|"The whole Mediterranean, the sculpture, the palm, the gold beads, the bearded heroes, the wine, the ideas, the ships, the moonlight, the winged gorgons, the bronze men, the philosophers -all of it seems to rise in the sour, pungent taste of these black olives between the teeth. A taste older than meat, older than wine. A taste as old as cold water."|
Lawrence Durrell (1912-1990) 'Prospero's Cell' (1945)
After our first olive harvest, which was surprisingly backbreaking, I remember we both looked at each other and said, "They don't charge enough for olive oil!!" But then we did it again, because it was, after all, OUR olive oil.
We don't make a lot of oil. We really only have four super productive trees and 11 trees that are young (we planted them a few years ago) or wild trees with small olives. Still it's ample enough to last us for 2 years til the next harvest. We have enough to give to friends and a little bit left over by the time the next harvest comes around. I love the taste of our oil. It's lush and green and tastes like Corfu.
Each harvest has been better than the last one, and our oil from the year before last was incredible- when T brought it home we were a bit panicky as it was cloudy and bright green. We thought we'd picked the olives too early... but then we tasted it and the oil was amazing.
It was our first year that we had the "cough", which is generally said, when you taste your oil and you swallow it and then you cough, it's going to be a really good oil.
Our discovery meant that we decided to pick the olives earlier, when the olive press wasn't as busy, and also when the olives were still a little green (thereby getting less oil) BUT the oil we got was wonderful!
Trial and error made us come to realize that we needed to plan ahead and get braced to pick the olives and get them into the olive press as soon as possible after they were picked. Lying on top of each other in giant bags means they can get moldy, which makes for really awful oil.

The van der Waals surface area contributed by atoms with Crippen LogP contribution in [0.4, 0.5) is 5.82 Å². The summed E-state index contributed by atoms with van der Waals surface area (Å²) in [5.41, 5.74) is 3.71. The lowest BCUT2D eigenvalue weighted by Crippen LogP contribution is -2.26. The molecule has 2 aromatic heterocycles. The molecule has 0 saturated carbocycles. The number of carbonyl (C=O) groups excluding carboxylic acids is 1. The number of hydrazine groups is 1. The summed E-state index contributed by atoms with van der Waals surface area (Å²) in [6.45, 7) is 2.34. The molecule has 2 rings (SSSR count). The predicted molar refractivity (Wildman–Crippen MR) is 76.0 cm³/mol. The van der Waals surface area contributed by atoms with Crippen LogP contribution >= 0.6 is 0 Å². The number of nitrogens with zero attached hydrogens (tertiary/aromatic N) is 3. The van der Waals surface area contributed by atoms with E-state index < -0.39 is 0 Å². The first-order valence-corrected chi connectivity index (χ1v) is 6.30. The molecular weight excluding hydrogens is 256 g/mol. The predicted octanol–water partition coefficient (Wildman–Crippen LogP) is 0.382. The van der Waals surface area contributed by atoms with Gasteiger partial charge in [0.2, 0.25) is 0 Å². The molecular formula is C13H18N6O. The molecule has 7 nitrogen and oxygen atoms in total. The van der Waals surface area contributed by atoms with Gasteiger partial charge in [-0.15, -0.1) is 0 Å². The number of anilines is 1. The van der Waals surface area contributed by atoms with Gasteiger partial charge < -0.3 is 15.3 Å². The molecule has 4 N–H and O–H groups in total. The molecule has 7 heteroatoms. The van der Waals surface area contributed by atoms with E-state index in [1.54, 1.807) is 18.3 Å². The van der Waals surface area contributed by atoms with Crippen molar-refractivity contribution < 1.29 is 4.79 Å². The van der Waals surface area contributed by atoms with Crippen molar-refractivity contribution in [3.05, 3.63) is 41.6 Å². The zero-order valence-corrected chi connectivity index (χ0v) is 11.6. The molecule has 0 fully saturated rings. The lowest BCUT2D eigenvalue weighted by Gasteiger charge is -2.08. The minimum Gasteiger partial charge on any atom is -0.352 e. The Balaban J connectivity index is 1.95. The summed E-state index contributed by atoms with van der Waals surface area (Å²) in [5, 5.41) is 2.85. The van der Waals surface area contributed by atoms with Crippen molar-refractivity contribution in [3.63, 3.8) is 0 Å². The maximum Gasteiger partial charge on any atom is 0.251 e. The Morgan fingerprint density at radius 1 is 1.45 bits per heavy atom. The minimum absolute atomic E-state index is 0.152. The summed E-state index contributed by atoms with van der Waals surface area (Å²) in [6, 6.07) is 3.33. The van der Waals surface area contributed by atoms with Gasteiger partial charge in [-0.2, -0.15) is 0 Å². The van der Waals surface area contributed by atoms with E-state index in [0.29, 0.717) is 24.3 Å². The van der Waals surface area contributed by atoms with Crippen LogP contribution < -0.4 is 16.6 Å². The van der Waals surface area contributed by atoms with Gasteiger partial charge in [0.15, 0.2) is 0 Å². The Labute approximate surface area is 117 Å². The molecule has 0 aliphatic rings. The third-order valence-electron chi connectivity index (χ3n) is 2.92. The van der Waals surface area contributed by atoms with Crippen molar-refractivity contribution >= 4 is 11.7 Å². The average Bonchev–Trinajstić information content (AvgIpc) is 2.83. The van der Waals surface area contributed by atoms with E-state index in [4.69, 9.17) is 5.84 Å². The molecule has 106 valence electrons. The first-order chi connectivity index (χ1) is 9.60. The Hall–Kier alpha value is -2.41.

Basically we have to check the weather forecast, make sure the neighborhood community olive press is up and running, and then pick the olives and bag them and get them to the press within 72 hours (ideally!). Of course it's compounded by the fact that you have to have at least 450 Kilo's of olives or else they'll mix your olives together with somebody else's olives! (NO-ooo!)
So, today's post is a bit of a gathering of odd facts and gentle fictions on olive oil...
The leafy branches of the olive tree - the olive leaf as a symbol of abundance, glory and peace - were used to crown the victors of friendly games and bloody wars. As emblems of benediction and purification, they were also ritually offered to deities and powerful figures; some were even found in Tutankhamen's tomb. The olive was sacred to Athena and appeared on the Athenian coinage.
Olive oil has long been considered sacred. It was burnt in the sacred lamps of temples as well as being the "eternal flame" of the original Olympic Games. Victors in these games were crowned with its leaves. Today, it is still used in many religious ceremonies.
Over the years, the olive has been the symbol of peace, wisdom, glory, fertility, wealth, power and pureness. The olive tree and olives are mentioned over 30 times in the Bible, in both the New and Old Testaments. It is one of the first plants mentioned in the Bible, and one of the most significant. For example, it was an olive leaf that a dove brought back to Noah to demonstrate that the flood was over. The Mount of Olives east of Jerusalem is mentioned several times. The Allegory of the Olive Tree in chapter 5 of the Book of Jacob in the Book of Mormon, refers to the scattering and gathering of Israel. It compares the Israelites and gentiles to tame and wild olive trees. The olive tree itself, as well as olive oil and olives, play an important role in the Bible.